Going down from a mountain top is just as hard – if not harder – as to climb it. You have to pay attention to the steps you take. It’s so easy to go too quickly, which will mean that you’ll stumble and fall, hurting yourself and in worst case others as well.

This applies very well to farming content as well as clearing of trash mobs. I’ve experienced way too many times that the raid keeps wiping for stupid reasons on the trash mobs, while the boss fights are flawless and easy first-kills. And how many times haven’t you experienced the annoying backlash on farming content? Bosses that should go down easily suddenly don’t. It’s the downhill effect, trust me. The challenge is to make people put just as much attention and focus into downhill content as they do on uphill. It isn’t easy, but it’s doable, if you’re aware of the phenomena.

7. Enjoy the victories. Stay for a while on the top of the mountain and have a look at the view.

Every minute’s precious during a raid night and you’re eager to go on to have as many shots at the next boss as possible or to fight the timer for some annoying respawns. But still: don’t forget to enjoy the view from the top. Enjoy the victory. Taste it. Be proud of your achievement! For a fresh, inexperienced, undergeared guild, downing Attuman or Moroes can be just as challenging as it is to a 25-man raid to take down bosses in BT.

A first kill is a first kill, no matter of at what level it is. If you’re in a hurry, at least try to take a picture. Write a little story about the event, give praise to the participants on your guild website. Enjoy it. This is precious fuel for the next mountain climb of your raiders. Don’t waste it.

Or if you’re on your own – well enjoy it anyway. I know a guy who took a screenshot of his char every time he levelled from 1 to 70. Not for anyone else to look at, but very enjoyable for himself.

Celebrate your victories some way. It gives you the fuel you need to climb the next top.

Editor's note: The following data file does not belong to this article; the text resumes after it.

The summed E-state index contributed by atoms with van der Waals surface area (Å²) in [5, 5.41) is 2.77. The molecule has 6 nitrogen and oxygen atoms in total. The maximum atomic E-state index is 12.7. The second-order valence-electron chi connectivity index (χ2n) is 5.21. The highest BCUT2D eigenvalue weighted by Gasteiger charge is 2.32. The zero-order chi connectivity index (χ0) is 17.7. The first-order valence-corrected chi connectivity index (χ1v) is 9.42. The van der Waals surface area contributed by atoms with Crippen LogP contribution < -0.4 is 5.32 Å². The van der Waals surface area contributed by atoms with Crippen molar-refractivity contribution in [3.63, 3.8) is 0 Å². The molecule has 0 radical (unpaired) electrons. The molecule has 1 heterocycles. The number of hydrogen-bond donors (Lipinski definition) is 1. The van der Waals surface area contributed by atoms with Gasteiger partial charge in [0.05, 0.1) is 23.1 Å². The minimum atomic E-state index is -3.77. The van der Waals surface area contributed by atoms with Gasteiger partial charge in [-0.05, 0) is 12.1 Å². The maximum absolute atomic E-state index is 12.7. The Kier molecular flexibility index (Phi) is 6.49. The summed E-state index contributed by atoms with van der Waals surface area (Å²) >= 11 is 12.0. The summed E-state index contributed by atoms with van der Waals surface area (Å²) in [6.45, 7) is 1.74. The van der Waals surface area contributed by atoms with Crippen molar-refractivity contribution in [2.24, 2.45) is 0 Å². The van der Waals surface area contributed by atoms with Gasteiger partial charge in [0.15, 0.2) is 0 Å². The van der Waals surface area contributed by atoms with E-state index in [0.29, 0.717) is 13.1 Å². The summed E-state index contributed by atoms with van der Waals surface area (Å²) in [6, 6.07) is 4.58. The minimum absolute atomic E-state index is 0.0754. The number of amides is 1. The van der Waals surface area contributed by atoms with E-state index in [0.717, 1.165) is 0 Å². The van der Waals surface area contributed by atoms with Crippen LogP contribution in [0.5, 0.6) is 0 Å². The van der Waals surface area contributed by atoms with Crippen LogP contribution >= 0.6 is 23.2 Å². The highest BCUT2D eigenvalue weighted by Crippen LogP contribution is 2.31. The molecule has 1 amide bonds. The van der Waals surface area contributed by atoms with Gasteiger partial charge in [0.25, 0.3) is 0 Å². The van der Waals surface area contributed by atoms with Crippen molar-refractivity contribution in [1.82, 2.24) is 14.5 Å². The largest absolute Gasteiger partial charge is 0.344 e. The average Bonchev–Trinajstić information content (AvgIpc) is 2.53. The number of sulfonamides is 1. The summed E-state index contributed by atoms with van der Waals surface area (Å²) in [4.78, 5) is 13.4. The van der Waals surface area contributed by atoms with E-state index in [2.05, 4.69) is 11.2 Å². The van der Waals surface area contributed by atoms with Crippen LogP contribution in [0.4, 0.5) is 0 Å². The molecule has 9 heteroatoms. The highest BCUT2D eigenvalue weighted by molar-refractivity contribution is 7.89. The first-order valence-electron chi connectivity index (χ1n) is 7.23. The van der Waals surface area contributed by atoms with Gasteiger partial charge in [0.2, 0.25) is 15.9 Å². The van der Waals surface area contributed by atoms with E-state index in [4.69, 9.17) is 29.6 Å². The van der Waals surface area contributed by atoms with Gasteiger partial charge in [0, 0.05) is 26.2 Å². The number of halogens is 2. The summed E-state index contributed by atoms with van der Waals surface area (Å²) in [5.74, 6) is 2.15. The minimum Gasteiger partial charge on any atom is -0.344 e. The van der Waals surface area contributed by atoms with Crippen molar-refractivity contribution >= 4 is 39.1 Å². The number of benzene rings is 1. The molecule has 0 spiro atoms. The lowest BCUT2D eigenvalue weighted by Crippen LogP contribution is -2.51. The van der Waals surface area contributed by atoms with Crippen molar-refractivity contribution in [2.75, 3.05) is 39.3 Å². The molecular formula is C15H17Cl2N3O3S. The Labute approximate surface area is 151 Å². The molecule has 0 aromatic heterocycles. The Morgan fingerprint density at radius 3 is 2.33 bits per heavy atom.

5 comments:

Jarla said...

This may well be one of the best WoW-blog posts I've read so far.

I think every picture and metaphor you use is totally (and absolutely surprisingly!) matching. Plus, I found what you say to be true, for real life as well as for the game.

Thanks a lot! Great read! :D

Enyx said...

Oh, *that* kind of trekking.

I was expecting some weird Star Trek analogy.

Larísa said...

@Jarla: Thank you so much!
I'll keep the memory if this comment forever. Right now I'm sitting on the mountain top, just enjoying the sweet taste of it and looking at the great view...

@Enyx: So sorry to disappoint you. Being a dedicated Star Trek fan I think there definitely are ideas from Star Trek that should be appliable when talking about WoW. Sometimes I've used some of the classic lines in my posts, like "Resistance is futile" and "To boldly go...". But it should be doable to take some classic quotings from Picard, Janaway etc and place them in a WoW context, ranting a bit more about them... Maybe I'll do it one day. Thank's for the idea!

krizzlybear said...

Your metaphors are always wonderful and relevant. I surely hope that one day I could do some mountain climbing myself, even if my in-game trekking seems to be in check. Great job!

Avonar said...

Great article - I loved the analogies between trekking and warcraft (especially the wonder pills!). It's a great way of leaning back and enjoying WoW - thanks for the perspective! :)